Saturday, March 26, 2011

Thee Oh Sees, Dom, and Daylong Valleys of the Nile- FYF / ERMF Presents - AP LIVE Review

I revisited Eagle Rock for another FYF/ERMF collaboration, in which they presented us with Daylong Valleys of the Nile, Dom, and Thee Oh Sees. Daylong kicked it off for an audience seeming mostly unfamiliar with this Lavender Diamond side project. They're heavily new wave, and their love for music is both audible and visible when they're performing. They gave us a genuine 80's sound, and couldn't have portrayed the beginning of punk/new wave sounds 30 years later better. They said "Thank you, it's nice to see some old friends tonight," and quickly packed up so that DOM could begin their set. In between bands, I enjoyed the sounds of Tom Tom Club's "Genius of Love," and Polaris' "Waiting for October" while each band quickly got things going instead of making us wait around. I believe it might have been because of how close in proximity the Center for the Arts is to residential areas, but it was still refreshing.

I made my way to the very front for Dom, as they said "We're Dom, we're from western Massachusetts. This ones called Things Change." Their music what I'd classify as girl garage music. It's sort of grungy and alternative, but in the end it has the sweet vocals and fun lyrics that attract girls. I don't really consider myself a girl-girl, but I understand why girls enjoy their energetic stage presence and witty songs.They played "Living in America" which had electro backtracking, and seemed to be a crowd-pleaser that pumped them up. Their biggest fans in the front called out for "Bochica" and they played it happily. This song embodies a good time montage in a teen movie, and the crowd was feeling it shamelessly. They sounded very loud and clear, and had a lot of movement all the while. They finished their set after an OK from Thee Oh Sees' John Dwyer for a few more songs than they'd originally planned, and said "Next up Thee Oh Sees, they fuckin' rule."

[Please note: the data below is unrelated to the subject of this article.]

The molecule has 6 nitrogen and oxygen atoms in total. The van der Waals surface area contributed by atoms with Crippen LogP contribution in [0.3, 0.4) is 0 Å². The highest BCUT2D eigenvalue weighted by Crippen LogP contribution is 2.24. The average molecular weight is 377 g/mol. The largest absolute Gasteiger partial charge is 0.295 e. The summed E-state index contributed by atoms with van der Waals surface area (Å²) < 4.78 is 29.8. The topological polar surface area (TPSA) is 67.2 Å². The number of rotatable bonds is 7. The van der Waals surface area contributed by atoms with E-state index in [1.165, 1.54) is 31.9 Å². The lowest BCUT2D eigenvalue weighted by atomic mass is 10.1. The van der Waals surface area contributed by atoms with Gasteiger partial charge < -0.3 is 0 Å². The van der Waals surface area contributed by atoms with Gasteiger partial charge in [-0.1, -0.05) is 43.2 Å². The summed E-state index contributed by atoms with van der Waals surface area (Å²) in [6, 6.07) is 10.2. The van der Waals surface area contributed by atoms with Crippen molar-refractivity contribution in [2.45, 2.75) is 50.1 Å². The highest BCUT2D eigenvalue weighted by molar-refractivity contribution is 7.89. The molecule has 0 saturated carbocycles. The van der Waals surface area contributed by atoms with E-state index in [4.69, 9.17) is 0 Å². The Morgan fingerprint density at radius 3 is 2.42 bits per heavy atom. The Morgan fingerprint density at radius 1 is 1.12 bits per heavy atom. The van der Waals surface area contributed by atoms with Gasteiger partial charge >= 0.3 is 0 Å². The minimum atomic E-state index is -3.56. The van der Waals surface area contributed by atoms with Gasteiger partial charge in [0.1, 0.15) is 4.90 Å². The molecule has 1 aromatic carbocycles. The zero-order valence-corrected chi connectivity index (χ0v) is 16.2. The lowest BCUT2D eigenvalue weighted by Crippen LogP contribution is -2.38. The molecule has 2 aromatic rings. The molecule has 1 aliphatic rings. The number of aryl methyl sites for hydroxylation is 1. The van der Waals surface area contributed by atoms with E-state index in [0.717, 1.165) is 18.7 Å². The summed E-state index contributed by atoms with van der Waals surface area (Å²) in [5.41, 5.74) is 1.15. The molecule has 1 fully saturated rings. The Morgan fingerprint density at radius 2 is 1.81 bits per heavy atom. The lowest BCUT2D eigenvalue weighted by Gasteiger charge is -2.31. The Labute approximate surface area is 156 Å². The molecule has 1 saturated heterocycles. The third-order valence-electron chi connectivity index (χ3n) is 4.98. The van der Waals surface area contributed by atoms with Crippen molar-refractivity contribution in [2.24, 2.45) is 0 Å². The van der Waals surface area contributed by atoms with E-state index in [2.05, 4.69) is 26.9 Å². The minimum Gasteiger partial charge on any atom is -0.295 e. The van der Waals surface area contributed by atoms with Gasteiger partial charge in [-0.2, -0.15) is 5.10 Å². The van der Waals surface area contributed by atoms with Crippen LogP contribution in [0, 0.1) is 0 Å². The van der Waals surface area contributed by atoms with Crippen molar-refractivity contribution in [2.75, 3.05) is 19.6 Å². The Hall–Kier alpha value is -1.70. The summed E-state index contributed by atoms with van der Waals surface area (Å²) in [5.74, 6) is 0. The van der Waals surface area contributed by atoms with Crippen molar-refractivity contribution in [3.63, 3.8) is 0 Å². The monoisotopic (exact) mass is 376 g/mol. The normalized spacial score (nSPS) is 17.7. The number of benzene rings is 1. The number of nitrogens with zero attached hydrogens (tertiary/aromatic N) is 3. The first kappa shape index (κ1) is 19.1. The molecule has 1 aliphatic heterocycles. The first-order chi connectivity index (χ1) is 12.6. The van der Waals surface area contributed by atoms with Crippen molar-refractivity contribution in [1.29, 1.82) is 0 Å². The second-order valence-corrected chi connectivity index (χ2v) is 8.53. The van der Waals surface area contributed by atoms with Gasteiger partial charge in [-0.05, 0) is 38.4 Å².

I was in my good picture taking/dancing spot, overjoyed to see Thee Oh Sees, and it wasn't long before my joy went away because some guy that presumably was on every type of drug and drank every type of alcohol was behind me. He stood with his back to me, kept pushing me and elbowing me while loudly talking to his friends, and even continuously pushed me out of the way to touch Brigid Dawson's keyboard. I now couldn't wait any longer for Thee Oh Sees to play, so I could 1) go crazy over their immense talent, and 2) punch this guy in the face and blame it on moshing. As soon as they began to play, the crowd came to life and trampled each other vehemently. So, I elbowed the shit out of that guy, shook the spilled beer off of me, and went to the makeshift backstage area to take pictures and not die. They played the addictive "I was Denied," which starts out very old school then modernizes on the chorus as it gets louder and progressively badass. Everyone freaked the fuck out when they played their hit "Meat Step Lively," which reminds me of The Stooges type garage punk. The crowd surfers caught waves during "Crushed Grass" and of course "Tidal Wave," two songs that exemplify a surf punk sound that is different from the current. Thee Oh Sees give an original surf/garage/punk that definitely has it's influences, but they're mostly set apart from the rest. "Warm Slime" brings out each of their talents; powerful fast drumming, tight swift bass, beautiful loud vocals from Brigid, and John defining punk rock with his skillful vocals and ear-splitting guitar that rests just below his neck. This was their last show after 31 in a row, and now they're going home to San Francisco for some much needed rest.

-Alyssa Holland


The Strange Boys, Natural Child and White Fence presented by FYF and ERMF - AP LIVE Review